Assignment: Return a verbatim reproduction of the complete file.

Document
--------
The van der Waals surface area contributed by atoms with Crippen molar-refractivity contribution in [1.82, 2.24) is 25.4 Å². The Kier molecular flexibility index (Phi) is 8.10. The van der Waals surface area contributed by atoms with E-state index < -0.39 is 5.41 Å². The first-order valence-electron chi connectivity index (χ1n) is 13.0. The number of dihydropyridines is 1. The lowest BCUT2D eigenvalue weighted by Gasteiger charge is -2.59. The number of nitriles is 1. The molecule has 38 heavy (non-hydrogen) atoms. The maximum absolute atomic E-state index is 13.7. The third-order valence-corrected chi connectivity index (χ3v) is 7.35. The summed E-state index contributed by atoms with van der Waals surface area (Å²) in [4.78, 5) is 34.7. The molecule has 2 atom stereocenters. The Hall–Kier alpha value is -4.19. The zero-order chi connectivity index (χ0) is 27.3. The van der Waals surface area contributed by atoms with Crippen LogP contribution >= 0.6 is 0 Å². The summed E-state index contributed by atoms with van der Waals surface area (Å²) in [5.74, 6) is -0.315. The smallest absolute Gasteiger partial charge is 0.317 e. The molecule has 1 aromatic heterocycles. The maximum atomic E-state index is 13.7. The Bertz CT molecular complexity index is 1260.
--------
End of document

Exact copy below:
The van der Waals surface area contributed by atoms with Crippen molar-refractivity contribution in [1.82, 2.24) is 25.4 Å². The Kier molecular flexibility index (Phi) is 8.10. The van der Waals surface area contributed by atoms with E-state index < -0.39 is 5.41 Å². The first-order valence-electron chi connectivity index (χ1n) is 13.0. The number of dihydropyridines is 1. The lowest BCUT2D eigenvalue weighted by Gasteiger charge is -2.59. The number of nitriles is 1. The molecule has 38 heavy (non-hydrogen) atoms. The maximum absolute atomic E-state index is 13.7. The third-order valence-corrected chi connectivity index (χ3v) is 7.35. The summed E-state index contributed by atoms with van der Waals surface area (Å²) in [4.78, 5) is 34.7. The molecule has 2 atom stereocenters. The Hall–Kier alpha value is -4.19. The zero-order chi connectivity index (χ0) is 27.3. The van der Waals surface area contributed by atoms with Crippen LogP contribution >= 0.6 is 0 Å². The summed E-state index contributed by atoms with van der Waals surface area (Å²) in [5.74, 6) is -0.315. The smallest absolute Gasteiger partial charge is 0.317 e. The molecule has 1 aromatic heterocycles. The maximum atomic E-state index is 13.7. The Bertz CT molecular complexity index is 1260.